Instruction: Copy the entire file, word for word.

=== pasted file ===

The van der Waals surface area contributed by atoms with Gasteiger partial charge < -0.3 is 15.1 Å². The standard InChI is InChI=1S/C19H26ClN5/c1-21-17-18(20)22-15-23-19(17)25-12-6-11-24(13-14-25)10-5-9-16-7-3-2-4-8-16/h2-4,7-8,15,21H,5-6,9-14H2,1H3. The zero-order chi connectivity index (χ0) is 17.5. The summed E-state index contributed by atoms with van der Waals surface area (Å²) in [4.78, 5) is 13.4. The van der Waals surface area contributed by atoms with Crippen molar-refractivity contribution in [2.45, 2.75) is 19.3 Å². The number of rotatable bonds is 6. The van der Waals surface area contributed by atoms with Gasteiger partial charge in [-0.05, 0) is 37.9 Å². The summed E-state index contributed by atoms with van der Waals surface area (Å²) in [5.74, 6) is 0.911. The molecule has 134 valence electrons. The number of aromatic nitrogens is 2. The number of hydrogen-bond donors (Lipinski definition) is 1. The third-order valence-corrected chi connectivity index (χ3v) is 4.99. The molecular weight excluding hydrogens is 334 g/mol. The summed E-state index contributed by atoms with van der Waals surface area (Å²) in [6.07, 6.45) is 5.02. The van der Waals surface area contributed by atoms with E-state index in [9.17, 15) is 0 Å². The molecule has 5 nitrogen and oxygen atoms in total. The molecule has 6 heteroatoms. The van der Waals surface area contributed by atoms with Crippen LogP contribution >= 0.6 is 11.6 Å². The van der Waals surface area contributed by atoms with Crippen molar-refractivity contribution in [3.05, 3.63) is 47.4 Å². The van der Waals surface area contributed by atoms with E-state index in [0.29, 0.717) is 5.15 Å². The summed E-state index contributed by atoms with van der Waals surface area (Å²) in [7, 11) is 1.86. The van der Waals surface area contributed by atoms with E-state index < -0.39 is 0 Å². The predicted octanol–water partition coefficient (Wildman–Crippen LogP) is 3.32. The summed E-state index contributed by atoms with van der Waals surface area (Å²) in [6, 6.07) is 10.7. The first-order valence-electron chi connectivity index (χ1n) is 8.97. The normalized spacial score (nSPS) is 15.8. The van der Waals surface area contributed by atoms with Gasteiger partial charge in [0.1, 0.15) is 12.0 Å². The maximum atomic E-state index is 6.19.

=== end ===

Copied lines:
The van der Waals surface area contributed by atoms with Gasteiger partial charge < -0.3 is 15.1 Å². The standard InChI is InChI=1S/C19H26ClN5/c1-21-17-18(20)22-15-23-19(17)25-12-6-11-24(13-14-25)10-5-9-16-7-3-2-4-8-16/h2-4,7-8,15,21H,5-6,9-14H2,1H3. The zero-order chi connectivity index (χ0) is 17.5. The summed E-state index contributed by atoms with van der Waals surface area (Å²) in [4.78, 5) is 13.4. The van der Waals surface area contributed by atoms with Crippen molar-refractivity contribution in [2.45, 2.75) is 19.3 Å². The number of rotatable bonds is 6. The van der Waals surface area contributed by atoms with Gasteiger partial charge in [-0.05, 0) is 37.9 Å². The summed E-state index contributed by atoms with van der Waals surface area (Å²) in [5.74, 6) is 0.911. The molecule has 134 valence electrons. The number of aromatic nitrogens is 2. The number of hydrogen-bond donors (Lipinski definition) is 1. The third-order valence-corrected chi connectivity index (χ3v) is 4.99. The molecular weight excluding hydrogens is 334 g/mol. The summed E-state index contributed by atoms with van der Waals surface area (Å²) in [6.07, 6.45) is 5.02. The van der Waals surface area contributed by atoms with E-state index in [9.17, 15) is 0 Å². The molecule has 5 nitrogen and oxygen atoms in total. The molecule has 6 heteroatoms. The van der Waals surface area contributed by atoms with Crippen LogP contribution >= 0.6 is 11.6 Å². The van der Waals surface area contributed by atoms with Crippen molar-refractivity contribution in [3.05, 3.63) is 47.4 Å². The van der Waals surface area contributed by atoms with E-state index in [0.29, 0.717) is 5.15 Å². The summed E-state index contributed by atoms with van der Waals surface area (Å²) in [7, 11) is 1.86. The van der Waals surface area contributed by atoms with E-state index < -0.39 is 0 Å². The predicted octanol–water partition coefficient (Wildman–Crippen LogP) is 3.32. The summed E-state index contributed by atoms with van der Waals surface area (Å²) in [6, 6.07) is 10.7. The first-order valence-electron chi connectivity index (χ1n) is 8.97. The normalized spacial score (nSPS) is 15.8. The van der Waals surface area contributed by atoms with Gasteiger partial charge in [0.1, 0.15) is 12.0 Å². The maximum atomic E-state index is 6.19.